Casting Light on Window Shades
For hundreds of years, people have used venetian blinds to keep buildings cooler in summer and warmer in winter. Simply adjust the angle of the blinds and you control how much solar energy enters the room. Modeling that effect isn't quite so easy, however.
Existing computer programs can accurately model heat gain and loss through unshaded windows. Where they fall short is when you add attachments like blinds or drapes to the window. That's a problem for green building design since the "greenhouse" effect, created when sunlight passes through glass, represents a significant energy load and can dramatically increase indoor temperatures.
WISE researchers John Wright and Michael Collins set out to solve that problem. The two mechanical engineers have proposed a new approach to modeling heat exchange that tackles the coupled problem of convective and radiant heat transfer between layers.
The models they have developed can handle any combination of heat-blocking and light-blocking layers within a window, as well as any combination of indoor, outdoor, air and mean-radiant temperatures. These models have now been incorporated in various building simulation packages including ESP-r, the ASHRAE Toolkit and the California Simulation Engine.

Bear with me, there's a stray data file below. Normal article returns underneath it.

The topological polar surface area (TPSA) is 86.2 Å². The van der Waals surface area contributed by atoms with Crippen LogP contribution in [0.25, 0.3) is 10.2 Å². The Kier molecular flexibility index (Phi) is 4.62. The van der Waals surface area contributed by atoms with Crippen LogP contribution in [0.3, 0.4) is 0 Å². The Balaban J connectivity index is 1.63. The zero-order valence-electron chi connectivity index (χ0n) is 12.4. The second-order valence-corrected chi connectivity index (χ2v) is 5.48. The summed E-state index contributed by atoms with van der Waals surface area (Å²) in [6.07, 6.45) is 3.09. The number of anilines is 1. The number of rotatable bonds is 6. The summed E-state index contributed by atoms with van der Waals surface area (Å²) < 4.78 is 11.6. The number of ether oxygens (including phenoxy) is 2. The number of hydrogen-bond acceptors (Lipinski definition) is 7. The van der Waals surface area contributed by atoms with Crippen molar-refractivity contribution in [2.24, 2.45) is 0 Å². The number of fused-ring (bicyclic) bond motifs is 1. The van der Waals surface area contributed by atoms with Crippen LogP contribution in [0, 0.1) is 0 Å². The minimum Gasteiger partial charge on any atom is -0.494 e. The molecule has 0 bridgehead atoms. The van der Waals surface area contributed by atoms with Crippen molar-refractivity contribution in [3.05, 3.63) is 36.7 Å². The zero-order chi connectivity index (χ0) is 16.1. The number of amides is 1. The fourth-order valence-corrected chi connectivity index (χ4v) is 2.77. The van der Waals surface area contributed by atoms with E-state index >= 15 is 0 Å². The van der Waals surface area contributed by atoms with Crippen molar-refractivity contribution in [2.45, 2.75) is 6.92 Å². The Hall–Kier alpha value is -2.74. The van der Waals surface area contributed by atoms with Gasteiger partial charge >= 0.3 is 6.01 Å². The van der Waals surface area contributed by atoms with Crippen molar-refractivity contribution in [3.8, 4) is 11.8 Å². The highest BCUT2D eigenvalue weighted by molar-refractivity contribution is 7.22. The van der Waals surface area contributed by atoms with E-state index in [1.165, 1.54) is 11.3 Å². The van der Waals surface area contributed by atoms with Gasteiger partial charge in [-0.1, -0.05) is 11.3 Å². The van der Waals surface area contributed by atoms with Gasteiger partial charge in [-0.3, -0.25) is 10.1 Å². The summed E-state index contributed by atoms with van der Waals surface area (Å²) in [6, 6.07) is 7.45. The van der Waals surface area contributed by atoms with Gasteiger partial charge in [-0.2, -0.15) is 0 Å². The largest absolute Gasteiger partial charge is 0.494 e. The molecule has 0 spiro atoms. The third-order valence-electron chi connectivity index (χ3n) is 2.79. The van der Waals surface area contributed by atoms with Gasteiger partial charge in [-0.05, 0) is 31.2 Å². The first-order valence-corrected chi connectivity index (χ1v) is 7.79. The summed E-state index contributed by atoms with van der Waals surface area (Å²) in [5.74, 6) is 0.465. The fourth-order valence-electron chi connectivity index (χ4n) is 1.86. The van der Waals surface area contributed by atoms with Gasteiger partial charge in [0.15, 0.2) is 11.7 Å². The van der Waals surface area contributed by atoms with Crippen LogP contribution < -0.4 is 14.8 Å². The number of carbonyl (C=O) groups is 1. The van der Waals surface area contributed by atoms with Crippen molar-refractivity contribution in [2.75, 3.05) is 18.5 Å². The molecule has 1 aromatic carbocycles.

UW students put the new ESP-r capabilities to work in the design of North House, a solar-powered house designed by researchers at Waterloo, Ryerson and Simon Fraser University for the U.S. Department of Energy's 2009 Solar Decathlon. Because the North House relies heavily on windows to maximize passive solar heating - and on shading to keep indoor temperatures comfortable - it was the perfect test for the shading simulation module.
Today, these accurate modeling tools are helping builders, architects and energy experts design green buildings: buildings that take full advantage of tried and true techniques, like venetian blinds, to cut energy costs.
Partners: Natural Sciences and Engineering Research Council, ASHRAE
Download this Research Spotlight as pdf file here.
Image courtesy of Jim Tetro, U.S. Department of Energy Solar Decathlon